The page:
"The Maiden Thief" by Melissa Marr is a dark fantasy novelette about a teenager whose town is plagued by the annual disappearances of girls and young women. Her father blames her when one of her sisters is one of the taken."
I went into this story without actually having read a synopsis: I just fell for the title and the cover, despite this being by Melissa Marr... I may have about three books of her "Wicked Lovely" series.
So... "Maiden Thief"?
Great name for the title. Great haunting spooky minimalistic design.
I actually liked the beginning, and I was really curious about what was going to happen.
Unfortunately, my tolerance for this story wasn't destined to last beyond this line:
"We are not petty with each other, not short of temper or ill of manner,(..)Being with my sisters fills me with peace."
Great! That's what I was thinking by then! The girls, the sisters like one another and they respect each other. What more can a reader ask?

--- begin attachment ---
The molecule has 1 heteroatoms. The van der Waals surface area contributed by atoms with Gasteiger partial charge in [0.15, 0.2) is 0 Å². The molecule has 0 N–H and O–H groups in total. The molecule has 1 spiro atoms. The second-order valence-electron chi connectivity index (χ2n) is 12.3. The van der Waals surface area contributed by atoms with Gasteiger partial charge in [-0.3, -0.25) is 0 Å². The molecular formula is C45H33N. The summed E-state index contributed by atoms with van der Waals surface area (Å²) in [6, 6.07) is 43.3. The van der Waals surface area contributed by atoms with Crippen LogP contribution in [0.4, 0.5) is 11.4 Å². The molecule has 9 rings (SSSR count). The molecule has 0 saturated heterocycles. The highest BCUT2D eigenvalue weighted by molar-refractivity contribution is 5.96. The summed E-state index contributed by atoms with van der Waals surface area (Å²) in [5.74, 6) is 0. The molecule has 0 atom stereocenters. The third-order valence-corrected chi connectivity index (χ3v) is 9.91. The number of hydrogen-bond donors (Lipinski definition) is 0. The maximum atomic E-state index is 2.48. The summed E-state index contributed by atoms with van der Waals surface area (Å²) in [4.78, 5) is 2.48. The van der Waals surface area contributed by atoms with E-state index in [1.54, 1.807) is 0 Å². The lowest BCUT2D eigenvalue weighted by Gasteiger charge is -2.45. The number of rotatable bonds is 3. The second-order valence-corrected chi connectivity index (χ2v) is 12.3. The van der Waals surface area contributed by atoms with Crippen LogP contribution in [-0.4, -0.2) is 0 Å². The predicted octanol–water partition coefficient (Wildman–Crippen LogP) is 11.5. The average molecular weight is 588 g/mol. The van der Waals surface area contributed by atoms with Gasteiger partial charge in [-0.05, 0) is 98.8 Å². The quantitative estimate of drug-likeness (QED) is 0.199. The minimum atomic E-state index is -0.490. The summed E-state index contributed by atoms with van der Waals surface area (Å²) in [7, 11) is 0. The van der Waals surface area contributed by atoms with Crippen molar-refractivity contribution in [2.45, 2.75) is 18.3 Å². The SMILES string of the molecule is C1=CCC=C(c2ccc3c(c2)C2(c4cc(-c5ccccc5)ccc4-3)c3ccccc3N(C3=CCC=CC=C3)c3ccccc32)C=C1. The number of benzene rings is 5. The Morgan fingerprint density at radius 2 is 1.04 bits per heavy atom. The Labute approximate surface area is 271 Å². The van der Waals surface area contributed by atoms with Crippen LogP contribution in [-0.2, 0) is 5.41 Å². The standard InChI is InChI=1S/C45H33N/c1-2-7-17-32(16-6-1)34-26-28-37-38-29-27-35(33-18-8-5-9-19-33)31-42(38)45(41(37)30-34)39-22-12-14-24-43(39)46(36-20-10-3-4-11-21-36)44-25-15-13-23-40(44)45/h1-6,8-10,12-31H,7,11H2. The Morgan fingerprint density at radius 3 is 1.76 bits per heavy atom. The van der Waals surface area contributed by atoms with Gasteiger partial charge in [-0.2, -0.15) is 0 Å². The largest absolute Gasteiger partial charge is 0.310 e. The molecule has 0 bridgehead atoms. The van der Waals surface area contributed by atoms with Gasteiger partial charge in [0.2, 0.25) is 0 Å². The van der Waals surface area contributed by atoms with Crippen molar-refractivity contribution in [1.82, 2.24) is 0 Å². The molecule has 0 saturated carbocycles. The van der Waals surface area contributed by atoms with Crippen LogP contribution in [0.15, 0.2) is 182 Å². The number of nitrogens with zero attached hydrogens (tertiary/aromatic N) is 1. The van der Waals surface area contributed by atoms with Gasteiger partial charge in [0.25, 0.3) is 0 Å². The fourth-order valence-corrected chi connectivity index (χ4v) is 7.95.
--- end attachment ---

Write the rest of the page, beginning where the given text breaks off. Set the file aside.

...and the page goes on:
Just that this "sentiment" wouldn't follow:
"My sister smothers her gasp by slapping her hand to her mouth. It’s such a girlish gesture that I wonder how we’re related."
I just can't deal with this crap. These little offensive remarks that are supposed to separate our illustrious heroine from the rest of all "us women", because she is different.
When words like girlish and feminine are used as offensive remarks, my interest in a story pretty much fades.
Then it doesn't help that there isn't an actually developed story. For the type of retelling that this hopes to be Blue Beard what we are told, is just too little.
There's girls lying around in glass coffins alive... because of tubes? What is this? How? Why?(highlight) Give me a time period and stick to it. Parts of it feel Medieval, and then there's Doc Frankenstein?
Then there's "casual" raping, but then the guy gives her an orgasm, so our smart heroine decides to go with him. Because, she's that smart...and different from the others -_-
The last line is actually good, but the whole thing was just a mess for me.
And I am used to messy retellings.
Read it here!